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I would like to convert the below "foreach" statement to a LINQ query that returns a substring of the file name into a list:

IList<string> fileNameSubstringValues = new List<string>();

//Find all assemblies with mapping files.
ICollection<FileInfo> files = codeToGetFileListGoesHere;

//Parse the file name to get the assembly name.
foreach (FileInfo file in files)
    string fileName = file.Name.Substring(0, file.Name.Length - (file.Name.Length - file.Name.IndexOf(".config.xml")));

The end result would be something similar to the following:

IList<string> fileNameSubstringValues = files.LINQ-QUERY-HERE;
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There's no query here, just a transformation from A[] to B[]. –  Jay Bazuzi Jan 6 '09 at 21:24

4 Answers 4

up vote 6 down vote accepted

Try something like this:

var fileList = files.Select(file =>
                            file.Name.Substring(0, file.Name.Length -
                            (file.Name.Length - file.Name.IndexOf(".config.xml"))))
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Almost had it in time. –  Will Jan 6 '09 at 21:22
Voted up: I prefer the extension method syntax to the query syntax here, since there's really no query: your goal is to perform a transform on all the elements. There's no 'where' or 'orderby' or a crossing 'select' even 'select new { x, y }. –  Jay Bazuzi Jan 6 '09 at 21:24
@Jay, I also prefer the extension method syntax for simple projections, the query syntax I think I only use it when doing joins... –  CMS Jan 6 '09 at 21:36
better because 1) fluent interface 2) no brackets around the query needed –  Will Jan 6 '09 at 21:39
IList<string> fileNameSubstringValues =
      file in codeToGetFileListGoesHere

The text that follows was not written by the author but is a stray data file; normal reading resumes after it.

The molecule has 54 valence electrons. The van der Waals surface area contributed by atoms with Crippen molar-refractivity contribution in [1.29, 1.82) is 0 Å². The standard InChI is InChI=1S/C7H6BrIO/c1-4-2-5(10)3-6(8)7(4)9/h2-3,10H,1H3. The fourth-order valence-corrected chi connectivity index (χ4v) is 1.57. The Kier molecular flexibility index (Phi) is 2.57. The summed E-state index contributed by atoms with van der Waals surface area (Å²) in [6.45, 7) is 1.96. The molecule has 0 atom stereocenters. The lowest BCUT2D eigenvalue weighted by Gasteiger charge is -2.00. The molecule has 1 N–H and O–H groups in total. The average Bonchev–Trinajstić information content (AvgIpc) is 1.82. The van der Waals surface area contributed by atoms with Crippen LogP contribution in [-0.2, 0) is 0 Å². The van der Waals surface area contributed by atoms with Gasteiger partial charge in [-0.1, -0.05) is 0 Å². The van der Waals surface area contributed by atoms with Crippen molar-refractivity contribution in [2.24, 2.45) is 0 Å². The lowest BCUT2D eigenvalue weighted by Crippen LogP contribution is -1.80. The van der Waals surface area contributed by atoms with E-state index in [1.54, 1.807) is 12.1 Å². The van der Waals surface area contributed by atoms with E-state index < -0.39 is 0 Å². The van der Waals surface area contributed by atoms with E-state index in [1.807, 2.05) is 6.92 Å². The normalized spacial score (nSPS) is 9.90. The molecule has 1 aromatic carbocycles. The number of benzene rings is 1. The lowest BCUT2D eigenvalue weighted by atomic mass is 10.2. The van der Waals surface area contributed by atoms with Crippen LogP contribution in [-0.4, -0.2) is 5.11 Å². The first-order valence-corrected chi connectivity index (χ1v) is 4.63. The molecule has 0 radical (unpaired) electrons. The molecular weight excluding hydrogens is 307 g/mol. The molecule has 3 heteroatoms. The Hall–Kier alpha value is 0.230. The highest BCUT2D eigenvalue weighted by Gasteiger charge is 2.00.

Substring(0, file.Name.Length - 
          (file.Name.Length - file.Name.IndexOf(".config.xml"))).ToList();

Enjoy =)

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If you happen to know the type of the collection of FileInfos, and it's a List<FileInfo>, I'd probably skip the Linq and write:

            file => file.Name.Substring(0, file.Name.Length - (file.Name.Length - file.Name.IndexOf(".config.xml")))

or if it's an array:

            file => file.Name.Substring(0, file.Name.Length - (file.Name.Length - file.Name.IndexOf(".config.xml")))

Mainly because I like saying "Convert" instead of "Select" to express my intent to a programmer reading this code.

However, Linq is part of C# now, so I think it's perfectly reasonable to insist that a reading programmer understand what Select does. And the Linq approach lets you easily migrate to PLinq in the future.

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wow, awesome stuff –  Anonymous Type Dec 16 '10 at 13:30


file.Name.Substring(0, file.Name.Length - (file.Name.Length - file.Name.IndexOf(".config.xml")))

is the same as

file.Name.Substring(0, file.Name.IndexOf(".config.xml"));

Also, if that string ".config.xml" appears before the end of the file name, your code will probably return the wrong thing; You should probably change IndexOf to LastIndexOf and check that the index position returned + 11 (the size of the string) == length of the filename (assuming you're looking for files ending in .config.xml and not just files with .config.xml appearing somewhere in the name).

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excellent point. i will modify my code. –  shackett Jan 7 '09 at 15:58

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